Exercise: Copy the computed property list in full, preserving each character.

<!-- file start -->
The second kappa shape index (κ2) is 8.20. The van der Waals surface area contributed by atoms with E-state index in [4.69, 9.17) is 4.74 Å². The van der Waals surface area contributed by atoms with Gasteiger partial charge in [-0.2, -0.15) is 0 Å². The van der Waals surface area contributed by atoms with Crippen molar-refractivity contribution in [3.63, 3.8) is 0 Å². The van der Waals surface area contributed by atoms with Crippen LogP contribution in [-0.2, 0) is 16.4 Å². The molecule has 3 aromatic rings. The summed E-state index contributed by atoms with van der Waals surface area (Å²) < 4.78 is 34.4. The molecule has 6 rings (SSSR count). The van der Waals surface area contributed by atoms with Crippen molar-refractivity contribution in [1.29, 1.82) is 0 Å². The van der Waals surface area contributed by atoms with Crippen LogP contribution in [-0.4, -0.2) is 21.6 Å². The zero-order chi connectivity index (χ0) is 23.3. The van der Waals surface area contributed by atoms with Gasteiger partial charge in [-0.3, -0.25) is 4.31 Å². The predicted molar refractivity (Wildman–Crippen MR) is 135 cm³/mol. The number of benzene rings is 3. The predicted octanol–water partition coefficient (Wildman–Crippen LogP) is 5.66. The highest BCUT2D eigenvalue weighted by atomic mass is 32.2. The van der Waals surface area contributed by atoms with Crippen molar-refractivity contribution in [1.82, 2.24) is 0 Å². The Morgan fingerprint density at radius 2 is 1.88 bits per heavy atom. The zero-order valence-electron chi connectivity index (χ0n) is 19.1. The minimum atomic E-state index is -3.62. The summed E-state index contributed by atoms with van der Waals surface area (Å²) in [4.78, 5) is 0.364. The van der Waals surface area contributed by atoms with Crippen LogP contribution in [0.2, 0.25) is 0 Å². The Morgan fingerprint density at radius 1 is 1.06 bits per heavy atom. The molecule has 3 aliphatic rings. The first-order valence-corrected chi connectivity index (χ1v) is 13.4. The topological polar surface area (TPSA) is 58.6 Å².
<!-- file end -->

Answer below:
The second kappa shape index (κ2) is 8.20. The van der Waals surface area contributed by atoms with E-state index in [4.69, 9.17) is 4.74 Å². The van der Waals surface area contributed by atoms with Gasteiger partial charge in [-0.2, -0.15) is 0 Å². The van der Waals surface area contributed by atoms with Crippen molar-refractivity contribution in [3.63, 3.8) is 0 Å². The van der Waals surface area contributed by atoms with Crippen LogP contribution in [-0.2, 0) is 16.4 Å². The molecule has 3 aromatic rings. The summed E-state index contributed by atoms with van der Waals surface area (Å²) < 4.78 is 34.4. The molecule has 6 rings (SSSR count). The van der Waals surface area contributed by atoms with Crippen molar-refractivity contribution in [1.29, 1.82) is 0 Å². The van der Waals surface area contributed by atoms with Crippen LogP contribution in [-0.4, -0.2) is 21.6 Å². The zero-order chi connectivity index (χ0) is 23.3. The van der Waals surface area contributed by atoms with Gasteiger partial charge in [-0.3, -0.25) is 4.31 Å². The predicted molar refractivity (Wildman–Crippen MR) is 135 cm³/mol. The number of benzene rings is 3. The predicted octanol–water partition coefficient (Wildman–Crippen LogP) is 5.66. The highest BCUT2D eigenvalue weighted by atomic mass is 32.2. The van der Waals surface area contributed by atoms with Crippen molar-refractivity contribution in [1.82, 2.24) is 0 Å². The Morgan fingerprint density at radius 2 is 1.88 bits per heavy atom. The zero-order valence-electron chi connectivity index (χ0n) is 19.1. The minimum atomic E-state index is -3.62. The summed E-state index contributed by atoms with van der Waals surface area (Å²) in [4.78, 5) is 0.364. The van der Waals surface area contributed by atoms with Crippen LogP contribution in [0.2, 0.25) is 0 Å². The Morgan fingerprint density at radius 1 is 1.06 bits per heavy atom. The molecule has 3 aliphatic rings. The first-order valence-corrected chi connectivity index (χ1v) is 13.4. The topological polar surface area (TPSA) is 58.6 Å².